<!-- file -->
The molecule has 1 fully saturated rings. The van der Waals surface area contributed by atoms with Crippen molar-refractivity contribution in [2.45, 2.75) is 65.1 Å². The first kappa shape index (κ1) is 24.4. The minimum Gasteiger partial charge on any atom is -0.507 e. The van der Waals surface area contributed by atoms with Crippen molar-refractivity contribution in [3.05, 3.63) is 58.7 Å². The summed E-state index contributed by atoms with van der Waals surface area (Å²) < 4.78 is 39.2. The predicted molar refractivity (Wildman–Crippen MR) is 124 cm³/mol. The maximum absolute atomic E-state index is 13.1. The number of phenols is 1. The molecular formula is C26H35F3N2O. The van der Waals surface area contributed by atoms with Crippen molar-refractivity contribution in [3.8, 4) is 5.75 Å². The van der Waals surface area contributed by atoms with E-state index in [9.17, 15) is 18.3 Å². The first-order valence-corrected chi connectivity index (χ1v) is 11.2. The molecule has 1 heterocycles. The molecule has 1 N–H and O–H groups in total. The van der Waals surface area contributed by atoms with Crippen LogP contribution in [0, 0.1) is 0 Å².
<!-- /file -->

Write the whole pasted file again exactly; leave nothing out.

The molecule has 1 fully saturated rings. The van der Waals surface area contributed by atoms with Crippen molar-refractivity contribution in [2.45, 2.75) is 65.1 Å². The first kappa shape index (κ1) is 24.4. The minimum Gasteiger partial charge on any atom is -0.507 e. The van der Waals surface area contributed by atoms with Crippen molar-refractivity contribution in [3.05, 3.63) is 58.7 Å². The summed E-state index contributed by atoms with van der Waals surface area (Å²) < 4.78 is 39.2. The predicted molar refractivity (Wildman–Crippen MR) is 124 cm³/mol. The maximum absolute atomic E-state index is 13.1. The number of phenols is 1. The molecular formula is C26H35F3N2O. The van der Waals surface area contributed by atoms with Crippen molar-refractivity contribution in [3.8, 4) is 5.75 Å². The van der Waals surface area contributed by atoms with E-state index in [9.17, 15) is 18.3 Å². The first-order valence-corrected chi connectivity index (χ1v) is 11.2. The molecule has 1 heterocycles. The molecule has 1 N–H and O–H groups in total. The van der Waals surface area contributed by atoms with Crippen LogP contribution in [0, 0.1) is 0 Å².